The new 2012-2013 middle school directories are online just in time for the district fairs which begin this week for 5th graders and their families. District fairs run from 5:30-7:30 p.m. beginning on Wednesday. All schools are supposed to send representatives.
There will be copies of the guides at the fair, but it's a good idea to go through them before you arrive and make a list of the schools that your child is eligible for and any questions you may have. The fairs can be crowded and a little overwhelming, so arrive prepared. Our video on how to apply to a middle school is here.
The latest middle school Progress Reports are also available online now. These are report cards, complete with grades, that the Education Department gives to each school every year. They are supposed to give a sense of how the school is doing. They are useful to look at, but take the "grades" with a grain of salt. They are mostly based on how much progress kids have made on state exams. So for example, three popular, progressive Manhattan middle schools, Institute for Collaborative Education, School of the Future and IS 289, all received Cs this year, even though on average about 80% of their kids are reading and doing math at grade level. Meanwhile, the Middle School of Marketing and Legal Studies in East Flatbush, Brooklyn got an A, even though less than 40% of the students at the school are reading at grade level.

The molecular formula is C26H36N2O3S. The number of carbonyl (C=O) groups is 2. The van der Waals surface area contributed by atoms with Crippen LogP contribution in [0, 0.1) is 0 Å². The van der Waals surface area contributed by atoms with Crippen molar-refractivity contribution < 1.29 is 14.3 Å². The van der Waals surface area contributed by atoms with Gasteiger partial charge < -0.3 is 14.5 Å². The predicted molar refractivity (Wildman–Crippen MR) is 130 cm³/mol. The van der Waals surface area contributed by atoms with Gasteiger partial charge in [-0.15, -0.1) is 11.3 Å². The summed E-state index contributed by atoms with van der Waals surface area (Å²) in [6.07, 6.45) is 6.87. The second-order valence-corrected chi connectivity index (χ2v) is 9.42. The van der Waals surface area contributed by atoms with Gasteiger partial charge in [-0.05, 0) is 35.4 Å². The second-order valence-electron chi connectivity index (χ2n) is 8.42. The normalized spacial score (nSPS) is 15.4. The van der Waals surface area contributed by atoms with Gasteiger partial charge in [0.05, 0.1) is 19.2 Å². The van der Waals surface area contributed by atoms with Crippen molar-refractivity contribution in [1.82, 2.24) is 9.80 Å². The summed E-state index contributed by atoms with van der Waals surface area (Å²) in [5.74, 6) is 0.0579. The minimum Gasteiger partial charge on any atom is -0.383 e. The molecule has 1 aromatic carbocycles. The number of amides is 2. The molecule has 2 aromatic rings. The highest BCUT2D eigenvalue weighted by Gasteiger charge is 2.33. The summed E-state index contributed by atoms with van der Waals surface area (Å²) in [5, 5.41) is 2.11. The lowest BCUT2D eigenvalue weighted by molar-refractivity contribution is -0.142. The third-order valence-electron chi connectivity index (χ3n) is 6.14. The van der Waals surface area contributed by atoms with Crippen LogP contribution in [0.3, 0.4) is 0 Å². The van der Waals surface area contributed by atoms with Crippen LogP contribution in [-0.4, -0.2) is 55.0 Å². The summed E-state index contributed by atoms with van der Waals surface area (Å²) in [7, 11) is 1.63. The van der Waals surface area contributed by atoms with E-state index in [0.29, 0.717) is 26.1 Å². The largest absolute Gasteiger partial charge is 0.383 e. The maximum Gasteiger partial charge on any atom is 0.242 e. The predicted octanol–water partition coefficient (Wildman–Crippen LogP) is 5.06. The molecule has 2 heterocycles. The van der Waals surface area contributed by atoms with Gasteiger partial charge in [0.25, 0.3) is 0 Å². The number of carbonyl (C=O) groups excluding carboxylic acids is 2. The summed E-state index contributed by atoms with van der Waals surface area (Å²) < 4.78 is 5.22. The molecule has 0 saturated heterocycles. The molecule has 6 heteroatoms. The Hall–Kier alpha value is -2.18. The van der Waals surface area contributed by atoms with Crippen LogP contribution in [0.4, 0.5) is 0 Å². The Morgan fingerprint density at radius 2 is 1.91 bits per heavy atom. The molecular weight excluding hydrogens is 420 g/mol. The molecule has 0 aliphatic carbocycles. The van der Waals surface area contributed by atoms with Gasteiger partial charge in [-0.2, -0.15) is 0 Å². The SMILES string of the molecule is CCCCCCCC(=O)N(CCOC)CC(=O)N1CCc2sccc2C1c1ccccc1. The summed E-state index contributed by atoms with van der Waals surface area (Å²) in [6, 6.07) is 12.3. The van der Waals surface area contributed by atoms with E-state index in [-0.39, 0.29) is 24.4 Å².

Thurgood Marshall Academy for Learning and Social Change got a C, even though it can be a very good fit for students who may have been suspended or had problems in the past and are looking for a second chance. JHS 383 Philippa Schuyler in Bushwick also got hit with a C, even though it has very high test scores and is one of the most popular and highest-performing middle schools in the city.
Achievement First Endeavor in Fort Greene received an A and is popular with parents seeking a very structured environment. Others, however, may find the discipline too strict and the high suspension rate objectionable.
So, 5th grade parents, now's the time to gather your info and decide what is most important for you and your child in a middle school. Then go to the fair, ask lots of questions and try to tour all the schools this fall. Don't be shy. It's your right to know everything about the school where your kid will spend these important years.
Don't know what to ask? See our tips on what to look for on a school tour.